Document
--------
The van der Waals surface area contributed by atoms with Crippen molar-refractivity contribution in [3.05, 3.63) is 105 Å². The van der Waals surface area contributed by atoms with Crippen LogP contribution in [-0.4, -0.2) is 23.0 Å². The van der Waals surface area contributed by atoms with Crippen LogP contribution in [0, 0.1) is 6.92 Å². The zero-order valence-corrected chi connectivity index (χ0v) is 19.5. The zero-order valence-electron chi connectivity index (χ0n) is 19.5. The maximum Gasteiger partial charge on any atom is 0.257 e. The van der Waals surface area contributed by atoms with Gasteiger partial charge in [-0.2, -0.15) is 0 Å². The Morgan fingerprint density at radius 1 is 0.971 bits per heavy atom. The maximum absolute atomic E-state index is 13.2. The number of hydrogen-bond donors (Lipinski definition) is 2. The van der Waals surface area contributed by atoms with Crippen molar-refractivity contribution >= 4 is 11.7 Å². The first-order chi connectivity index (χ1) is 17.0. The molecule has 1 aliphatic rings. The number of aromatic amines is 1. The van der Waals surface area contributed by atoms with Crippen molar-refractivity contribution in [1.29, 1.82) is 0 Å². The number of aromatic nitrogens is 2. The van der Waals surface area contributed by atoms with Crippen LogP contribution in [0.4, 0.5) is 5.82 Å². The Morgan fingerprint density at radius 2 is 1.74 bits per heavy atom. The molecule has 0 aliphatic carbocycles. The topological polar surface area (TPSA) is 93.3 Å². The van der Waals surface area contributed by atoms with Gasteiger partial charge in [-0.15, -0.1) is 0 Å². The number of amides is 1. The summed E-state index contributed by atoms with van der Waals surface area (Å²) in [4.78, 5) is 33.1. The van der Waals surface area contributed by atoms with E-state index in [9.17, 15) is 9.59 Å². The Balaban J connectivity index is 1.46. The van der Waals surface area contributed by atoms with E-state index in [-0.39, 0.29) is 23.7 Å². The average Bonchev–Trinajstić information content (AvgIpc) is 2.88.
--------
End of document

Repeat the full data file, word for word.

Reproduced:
The van der Waals surface area contributed by atoms with Crippen molar-refractivity contribution in [3.05, 3.63) is 105 Å². The van der Waals surface area contributed by atoms with Crippen LogP contribution in [-0.4, -0.2) is 23.0 Å². The van der Waals surface area contributed by atoms with Crippen LogP contribution in [0, 0.1) is 6.92 Å². The zero-order valence-corrected chi connectivity index (χ0v) is 19.5. The zero-order valence-electron chi connectivity index (χ0n) is 19.5. The maximum Gasteiger partial charge on any atom is 0.257 e. The van der Waals surface area contributed by atoms with Gasteiger partial charge in [-0.2, -0.15) is 0 Å². The Morgan fingerprint density at radius 1 is 0.971 bits per heavy atom. The maximum absolute atomic E-state index is 13.2. The number of hydrogen-bond donors (Lipinski definition) is 2. The van der Waals surface area contributed by atoms with Crippen molar-refractivity contribution >= 4 is 11.7 Å². The first-order chi connectivity index (χ1) is 17.0. The molecule has 1 aliphatic rings. The number of aromatic amines is 1. The van der Waals surface area contributed by atoms with Crippen molar-refractivity contribution in [1.29, 1.82) is 0 Å². The number of aromatic nitrogens is 2. The van der Waals surface area contributed by atoms with Crippen LogP contribution in [0.4, 0.5) is 5.82 Å². The Morgan fingerprint density at radius 2 is 1.74 bits per heavy atom. The molecule has 0 aliphatic carbocycles. The topological polar surface area (TPSA) is 93.3 Å². The van der Waals surface area contributed by atoms with Gasteiger partial charge in [-0.15, -0.1) is 0 Å². The number of amides is 1. The summed E-state index contributed by atoms with van der Waals surface area (Å²) in [4.78, 5) is 33.1. The van der Waals surface area contributed by atoms with E-state index in [9.17, 15) is 9.59 Å². The Balaban J connectivity index is 1.46. The van der Waals surface area contributed by atoms with E-state index in [-0.39, 0.29) is 23.7 Å². The average Bonchev–Trinajstić information content (AvgIpc) is 2.88.